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Posts tagged ‘bill of rights’

Thanks, George Takei, for the reminder. The Bill of Rights is too important not to teach.

A year ago, during final keynote of the 2020 NCSS national conference, author and actor George Takei shared his experience growing up in what he called an American concentration camp. As a five year old, he and his parents were forced into several different camps during World War II simply because of their racial ethnicity.

As he shared his experiences and connected them to contemporary issues, I flashed back to an earlier History Tech post highlighting the 75th anniversary of Executive Order 9066, FDR’s executive order legalizing the internment of thousands of American citizens like five year old George.

Takei’s session was a good reminder about the power of the Bill of Rights and what can happen when we ignore its principles. As you continue to plan your instruction for the rest of the year, don’t shy away from telling the story of America even when it makes you and your students uncomfortable.

One way to do that? Lean into using primary sources that document the topic – such as Takei’s personal story.

Takei shared a bit about his recent graphic memoir titled They Called Us Enemies. It’s a perfect (and powerful) way to begin a conversation around Executive Order 9066. Use the available teaching resources and discussion guides to hook your kids and get them asking the right sorts of questions.

Another way? Use photographs, like these taken by Dorothea Lange.

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Thank you, George Takei, for reminding us. The Bill of Rights should not be taken lightly.

Yesterday at the final keynote of the 2020 NCSS national conference, author and actor George Takei shared his experience growing up in what he called an American concentration camp. As a five year old, he and his parents were forced into several different camps during World War II simply because their racial ethnicity.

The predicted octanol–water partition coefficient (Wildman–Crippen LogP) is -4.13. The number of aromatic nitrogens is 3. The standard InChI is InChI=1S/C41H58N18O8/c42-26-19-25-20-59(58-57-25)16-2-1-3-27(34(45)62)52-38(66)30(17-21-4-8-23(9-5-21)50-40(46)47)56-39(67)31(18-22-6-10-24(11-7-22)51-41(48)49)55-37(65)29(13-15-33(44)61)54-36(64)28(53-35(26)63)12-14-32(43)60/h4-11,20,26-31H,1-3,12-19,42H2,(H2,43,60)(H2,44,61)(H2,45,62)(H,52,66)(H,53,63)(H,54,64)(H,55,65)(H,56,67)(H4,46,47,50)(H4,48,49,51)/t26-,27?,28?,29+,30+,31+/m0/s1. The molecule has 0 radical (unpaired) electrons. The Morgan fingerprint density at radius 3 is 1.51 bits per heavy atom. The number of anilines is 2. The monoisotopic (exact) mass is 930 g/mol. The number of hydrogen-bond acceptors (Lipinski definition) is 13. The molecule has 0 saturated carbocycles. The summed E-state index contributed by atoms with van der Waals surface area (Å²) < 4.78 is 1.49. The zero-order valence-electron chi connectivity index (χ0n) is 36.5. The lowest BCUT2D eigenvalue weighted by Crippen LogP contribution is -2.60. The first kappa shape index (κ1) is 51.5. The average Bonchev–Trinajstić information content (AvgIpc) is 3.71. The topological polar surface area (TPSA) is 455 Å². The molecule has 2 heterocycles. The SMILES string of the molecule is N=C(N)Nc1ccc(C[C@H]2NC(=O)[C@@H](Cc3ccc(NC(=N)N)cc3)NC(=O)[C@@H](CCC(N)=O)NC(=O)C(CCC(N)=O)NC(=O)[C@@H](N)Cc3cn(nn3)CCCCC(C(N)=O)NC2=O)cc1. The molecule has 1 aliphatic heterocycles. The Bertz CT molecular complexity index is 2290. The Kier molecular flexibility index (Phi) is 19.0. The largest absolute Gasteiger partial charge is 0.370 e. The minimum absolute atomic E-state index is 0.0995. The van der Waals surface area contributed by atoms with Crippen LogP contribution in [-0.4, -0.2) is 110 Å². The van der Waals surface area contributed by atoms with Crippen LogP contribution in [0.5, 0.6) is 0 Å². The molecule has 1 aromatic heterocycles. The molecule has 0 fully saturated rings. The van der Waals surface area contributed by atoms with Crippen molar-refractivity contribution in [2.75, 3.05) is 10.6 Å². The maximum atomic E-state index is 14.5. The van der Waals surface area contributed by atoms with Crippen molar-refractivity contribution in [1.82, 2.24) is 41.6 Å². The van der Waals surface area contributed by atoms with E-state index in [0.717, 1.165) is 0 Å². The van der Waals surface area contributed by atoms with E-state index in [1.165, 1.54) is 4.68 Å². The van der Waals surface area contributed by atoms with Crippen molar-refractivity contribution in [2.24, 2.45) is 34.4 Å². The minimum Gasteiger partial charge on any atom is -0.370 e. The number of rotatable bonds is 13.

As he shared his experiences and connected them to contemporary issues such as #BLM and Muslim bans, I flashed back to an earlier History Tech post highlighting the 75th anniversary of Executive Order 9066, FDR’s executive order legalizing the internment of thousands of American citizens like five year old George.

Takei’s session was a good reminder about the power of the Bill of Rights and what can happen when we ignore its principles. As you continue to plan your instruction the rest of the year, don’t shy away from telling the story of America even when it makes you uncomfortable. One way to do that? Lean into using primary sources like Takei’s personal story that document the topic.

Takei shared a bit about his recent graphic memoir titled They Called Us Enemies. It’s a perfect (and powerful) way to begin a conversation around Executive Order 9066. Use the available teaching resources and discussion guides to hook your kids and get them asking the right sorts of questions.

Another way? Use photographs, like the ones taken by Dorothea Lange. Read more

Bill of Rights Day 2017: “Pushing to expand liberty to all . . .”